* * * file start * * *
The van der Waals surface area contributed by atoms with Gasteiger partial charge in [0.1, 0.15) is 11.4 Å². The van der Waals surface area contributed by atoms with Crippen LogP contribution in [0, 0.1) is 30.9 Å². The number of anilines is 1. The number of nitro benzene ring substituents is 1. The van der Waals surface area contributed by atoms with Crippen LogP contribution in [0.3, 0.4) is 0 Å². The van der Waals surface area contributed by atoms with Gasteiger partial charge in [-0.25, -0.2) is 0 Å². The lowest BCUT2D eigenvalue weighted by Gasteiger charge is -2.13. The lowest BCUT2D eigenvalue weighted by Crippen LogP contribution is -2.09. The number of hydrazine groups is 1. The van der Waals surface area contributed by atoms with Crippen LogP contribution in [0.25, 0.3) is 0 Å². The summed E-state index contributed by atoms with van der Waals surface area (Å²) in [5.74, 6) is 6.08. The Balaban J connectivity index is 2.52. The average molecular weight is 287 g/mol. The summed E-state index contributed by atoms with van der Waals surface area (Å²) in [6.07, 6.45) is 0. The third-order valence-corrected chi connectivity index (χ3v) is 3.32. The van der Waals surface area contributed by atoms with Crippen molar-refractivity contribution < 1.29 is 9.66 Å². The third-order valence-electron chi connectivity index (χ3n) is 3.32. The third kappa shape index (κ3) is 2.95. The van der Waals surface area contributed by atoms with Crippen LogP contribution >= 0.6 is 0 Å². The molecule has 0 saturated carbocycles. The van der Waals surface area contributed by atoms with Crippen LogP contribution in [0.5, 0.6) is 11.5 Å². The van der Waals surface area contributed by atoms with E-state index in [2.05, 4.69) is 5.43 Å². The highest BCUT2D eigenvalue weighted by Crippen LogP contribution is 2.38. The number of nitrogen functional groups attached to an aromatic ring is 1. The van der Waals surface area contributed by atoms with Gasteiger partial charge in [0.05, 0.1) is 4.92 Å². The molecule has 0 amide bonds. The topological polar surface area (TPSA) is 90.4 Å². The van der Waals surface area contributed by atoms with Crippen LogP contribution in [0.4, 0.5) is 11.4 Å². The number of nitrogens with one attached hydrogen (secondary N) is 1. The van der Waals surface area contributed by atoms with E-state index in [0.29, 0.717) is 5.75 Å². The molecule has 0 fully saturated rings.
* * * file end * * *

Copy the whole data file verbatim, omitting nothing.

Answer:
The van der Waals surface area contributed by atoms with Gasteiger partial charge in [0.1, 0.15) is 11.4 Å². The van der Waals surface area contributed by atoms with Crippen LogP contribution in [0, 0.1) is 30.9 Å². The number of anilines is 1. The number of nitro benzene ring substituents is 1. The van der Waals surface area contributed by atoms with Crippen LogP contribution in [0.3, 0.4) is 0 Å². The van der Waals surface area contributed by atoms with Gasteiger partial charge in [-0.25, -0.2) is 0 Å². The lowest BCUT2D eigenvalue weighted by Gasteiger charge is -2.13. The lowest BCUT2D eigenvalue weighted by Crippen LogP contribution is -2.09. The number of hydrazine groups is 1. The van der Waals surface area contributed by atoms with Crippen LogP contribution in [0.25, 0.3) is 0 Å². The summed E-state index contributed by atoms with van der Waals surface area (Å²) in [5.74, 6) is 6.08. The Balaban J connectivity index is 2.52. The average molecular weight is 287 g/mol. The summed E-state index contributed by atoms with van der Waals surface area (Å²) in [6.07, 6.45) is 0. The third-order valence-corrected chi connectivity index (χ3v) is 3.32. The van der Waals surface area contributed by atoms with Crippen molar-refractivity contribution < 1.29 is 9.66 Å². The third-order valence-electron chi connectivity index (χ3n) is 3.32. The third kappa shape index (κ3) is 2.95. The van der Waals surface area contributed by atoms with Crippen LogP contribution >= 0.6 is 0 Å². The molecule has 0 saturated carbocycles. The van der Waals surface area contributed by atoms with Crippen LogP contribution in [0.5, 0.6) is 11.5 Å². The van der Waals surface area contributed by atoms with E-state index in [2.05, 4.69) is 5.43 Å². The highest BCUT2D eigenvalue weighted by Crippen LogP contribution is 2.38. The number of nitrogen functional groups attached to an aromatic ring is 1. The van der Waals surface area contributed by atoms with Gasteiger partial charge in [0.05, 0.1) is 4.92 Å². The molecule has 0 amide bonds. The topological polar surface area (TPSA) is 90.4 Å². The van der Waals surface area contributed by atoms with Crippen LogP contribution in [0.4, 0.5) is 11.4 Å². The number of nitrogens with one attached hydrogen (secondary N) is 1. The van der Waals surface area contributed by atoms with E-state index in [0.29, 0.717) is 5.75 Å². The molecule has 0 fully saturated rings.